Defendant was pulled over for driving while his license was revoked. The officer w، pulled defendant over asked him to step out of the vehicle so that he could pat him down for weapons. During the pat down, the officer found a pill bottle, and the defendant told the officer the pills were Percocet. The bottle was not a prescription pill bottle. The officer handcuffed defendant and told him he was being detained for having the Percocet pills in a non-prescription bottle. The officer then searched defendant’s person, finding a bag of ،amphetamine in defendant’s boot. After defendant was indicted for felony possession of ،amphetamine, he moved to suppress the results of the search, arguing no probable cause. The trial court denied the motion, and defendant was subsequently convicted.

Considering defendant’s argument, the Court of Appeals first noted the “plain feel doctrine” allows admission of contraband found during a protective frisk if the incriminating nature of the contraband is immediately apparent to the officer. Slip Op. at 7. The State pointed to State v. Robinson, 189 N.C. App. 454 (2008), as supporting the officer’s actions in the current case; the court rejected this comparison, noting that the supporting cir،stances of location and nervousness of the suspect from Robinson were not present here. Slip Op. at 8. The court also rejected the ،ertion that the unlabeled pill bottle gave the officer probable cause to seize it. However, even if the search and seizure violated defendant’s cons،utional rights, the court concluded “the ،amphetamine found in defendant’s boot was still admissible because the contraband’s discovery was s،wn to be inevitable.” Id. at 9. Testimony from the officer at the suppression hearing supported the ،umption that he would have arrested defendant for driving with a revoked license if he had not found the contraband. This triggered the “inevitable discovery doctrine” and justified admission of the contraband evidence despite the lack of probable cause for the search. Id. at 10.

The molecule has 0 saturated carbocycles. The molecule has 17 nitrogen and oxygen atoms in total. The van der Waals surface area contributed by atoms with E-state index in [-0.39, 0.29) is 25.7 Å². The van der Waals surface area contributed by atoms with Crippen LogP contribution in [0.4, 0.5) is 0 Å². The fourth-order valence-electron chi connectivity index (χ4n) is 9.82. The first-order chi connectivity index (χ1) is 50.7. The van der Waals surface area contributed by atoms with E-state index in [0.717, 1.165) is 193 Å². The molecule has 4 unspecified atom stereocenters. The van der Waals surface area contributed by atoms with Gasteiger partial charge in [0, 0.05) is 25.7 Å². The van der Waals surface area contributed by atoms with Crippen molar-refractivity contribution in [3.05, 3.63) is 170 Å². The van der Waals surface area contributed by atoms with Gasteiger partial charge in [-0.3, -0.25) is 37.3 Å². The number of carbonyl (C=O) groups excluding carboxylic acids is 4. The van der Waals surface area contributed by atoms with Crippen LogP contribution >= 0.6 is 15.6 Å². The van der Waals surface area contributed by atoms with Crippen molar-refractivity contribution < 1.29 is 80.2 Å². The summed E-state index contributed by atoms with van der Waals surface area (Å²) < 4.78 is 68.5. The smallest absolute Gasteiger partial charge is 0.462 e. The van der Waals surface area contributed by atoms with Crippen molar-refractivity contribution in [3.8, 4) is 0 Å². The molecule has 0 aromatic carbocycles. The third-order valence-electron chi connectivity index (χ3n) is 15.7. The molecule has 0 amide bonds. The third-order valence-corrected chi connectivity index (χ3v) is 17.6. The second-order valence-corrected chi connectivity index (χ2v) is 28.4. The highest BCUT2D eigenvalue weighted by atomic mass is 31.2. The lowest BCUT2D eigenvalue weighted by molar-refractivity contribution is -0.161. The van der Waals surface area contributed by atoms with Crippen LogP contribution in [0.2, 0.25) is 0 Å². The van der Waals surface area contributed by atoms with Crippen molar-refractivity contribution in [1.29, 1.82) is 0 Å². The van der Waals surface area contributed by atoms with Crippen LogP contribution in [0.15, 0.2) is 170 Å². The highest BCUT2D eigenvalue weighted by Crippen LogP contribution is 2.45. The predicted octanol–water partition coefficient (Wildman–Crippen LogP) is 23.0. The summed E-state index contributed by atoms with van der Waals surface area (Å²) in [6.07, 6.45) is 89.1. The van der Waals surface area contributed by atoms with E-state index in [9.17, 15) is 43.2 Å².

Judge Stading concurred in the result only.

Robbery committed after ،ing represented continuous transaction for felony ، charge; defendant could not claim self-defense as a defense to armed robbery or felony ، charges.